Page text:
The labour market recovery in OECD countries has been steady but slow since the Great Recession. More worrying is the fate of wage growth over the same period. This column assesses the implications of stagnation in the labour market for growth, wages, and inequality. It finds that structural weaknesses in labour market performance have become more visible as markets recover from the Great Recession. The policy response must include macroeconomic policies aimed at strengthening investment, and structural policies to support growth while nudging workers towards higher-skilled jobs.
Stefano Scarpetta, Mark Keese, Paul Swaim, 25 July 2016
Toshihiro Okubo, Tetsuji Okazaki, Eiichi Tomiura, 19 July 2016
In the context of increased global trade and accompanying competition, firms are increasingly engaged in industrial clusters. This column uses firm-level transaction data to analyse the impact of firms’ relationships with financial institutions on their networking within clusters. Firms participating in government-supported cluster programmes increase their transaction networks significantly faster than those not in clusters. The column also finds that firms with expanding networks are mainly financed by regional banks, not national or global ones.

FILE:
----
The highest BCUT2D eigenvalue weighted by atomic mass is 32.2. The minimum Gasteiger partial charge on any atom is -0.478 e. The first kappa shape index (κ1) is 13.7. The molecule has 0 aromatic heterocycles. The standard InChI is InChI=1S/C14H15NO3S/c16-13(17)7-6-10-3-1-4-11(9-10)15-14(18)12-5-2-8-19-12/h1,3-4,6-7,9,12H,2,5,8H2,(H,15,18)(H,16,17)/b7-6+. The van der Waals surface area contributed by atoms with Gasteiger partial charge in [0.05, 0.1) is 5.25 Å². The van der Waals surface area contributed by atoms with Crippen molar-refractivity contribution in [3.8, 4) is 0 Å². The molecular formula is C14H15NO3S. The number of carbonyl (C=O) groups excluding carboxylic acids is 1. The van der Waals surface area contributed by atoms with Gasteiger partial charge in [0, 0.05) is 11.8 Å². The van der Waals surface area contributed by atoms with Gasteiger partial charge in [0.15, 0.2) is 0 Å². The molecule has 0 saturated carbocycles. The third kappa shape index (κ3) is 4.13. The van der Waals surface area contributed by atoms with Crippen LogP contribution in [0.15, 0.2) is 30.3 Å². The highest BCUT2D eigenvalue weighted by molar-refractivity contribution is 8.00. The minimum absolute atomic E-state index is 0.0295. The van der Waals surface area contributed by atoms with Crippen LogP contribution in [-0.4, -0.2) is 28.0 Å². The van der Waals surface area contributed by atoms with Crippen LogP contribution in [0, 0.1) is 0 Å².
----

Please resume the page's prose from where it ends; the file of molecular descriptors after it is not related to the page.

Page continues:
Tom Chang, Tal Gross, Joshua Graff Zivin, Matthew Neidell, 15 July 2016
The health effects of pollution in terms of hospitalisations, mortality and morbidity are well researched, but not so much is known about the less severe effects of pollution on workers’ health. This column uses evidence from China to analyse the impact of pollution on productivity, finding that high levels of pollution reduce the productivity even of indoor workers. Reducing pollution is not just welfare-improving for society, it is also of financial benefit to the economy.
Masayuki Morikawa, 10 July 2016
The service sector accounts for much of the output of many advanced economies, and maximising the sector’s output while also minimising regional disparities is an important policy challenge. This column analyses productivity in service sectors in Japan, focusing on economies of urban density. The higher the employment density of the cities in which service firms are located, the higher their productivity, but firms relocating to such cities negatively impacts regional disparity. Further, considerable differences in productivity improvements among sectors indicate there certain industries should be promoted in large cities, and others in smaller cities with lower employment density.
Nobuya Fukugawa, Akira Goto, 08 July 2016